IN A LOS ANGELES COURT, A JURY FOUND WITH CLEAR AND CONVINCING EVIDENCE THAT LEADING FASHION BRAND, ‘CITIZENS OF HUMANITY’ ACTED WITH MALICE, FRAUD, AND/OR OPPRESSION.
Los Angeles, CA (March 17, 2017) – Following a 17-day trial in downtown Los Angeles, a jury ruled favor of a disabled, minimum wage worker who was deemed wrongfully terminated by high-end jeans manufacturer, Citizens of Humanity.
In a challenging case, the jury found with clear and convincing evidence that Citizens of Humanity acted with malice, fraud, and oppression. Noe Abarca, 61, worked as a quality control inspector for six years when his doctor placed him on a work restriction due to a long-term shoulder injury sustained by lifting boxes over the years. The day the restriction ended, the company fired Mr. Abarca. It was ruled that the Director of Human Resources fraudulently stated on the workers compensation form that Citizens of Humanity had first learned of the injury on the day of Mr. Abarca’s termination. Damages amounting to $650,000 were awarded, with a significant $550,000 designated punitive damages. The Court later awarded over $1.2 million in attorney’s fees and costs for a total judgment of $1.830 million.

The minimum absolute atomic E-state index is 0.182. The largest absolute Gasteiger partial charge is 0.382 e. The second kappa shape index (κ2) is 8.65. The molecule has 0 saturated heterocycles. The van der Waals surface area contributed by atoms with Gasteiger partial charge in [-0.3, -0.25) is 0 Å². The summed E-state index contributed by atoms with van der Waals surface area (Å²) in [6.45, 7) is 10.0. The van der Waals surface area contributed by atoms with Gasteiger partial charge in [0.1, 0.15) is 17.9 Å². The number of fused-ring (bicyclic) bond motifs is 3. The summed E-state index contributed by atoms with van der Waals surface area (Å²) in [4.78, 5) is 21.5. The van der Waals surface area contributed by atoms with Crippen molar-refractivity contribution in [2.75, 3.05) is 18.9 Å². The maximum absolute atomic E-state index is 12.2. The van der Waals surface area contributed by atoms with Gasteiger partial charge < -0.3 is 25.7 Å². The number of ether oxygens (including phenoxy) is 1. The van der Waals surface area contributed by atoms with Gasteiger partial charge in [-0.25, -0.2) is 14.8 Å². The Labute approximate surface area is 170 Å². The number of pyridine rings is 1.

Following the verdict, Citizens of Humanity appealed both the underlying verdict and the award of fees and costs. Over three years post-verdict, the Court of Appeals affirmed both the verdict and the post-trial award of fees and costs.
Mr. Abarca was represented by Los Angeles attorneys Dan Kramer and Teresa Johnson of Kramer Trial Lawyers, along with Michael Burgis and Zhenia Burgis of Michael Burgis and Associates.
Lead counsel Dan Kramer of Kramer Trial Lawyers said: “a verdict like this will hopefully send a message to the garment industry that management cannot discriminate against any worker regardless of his or her title.”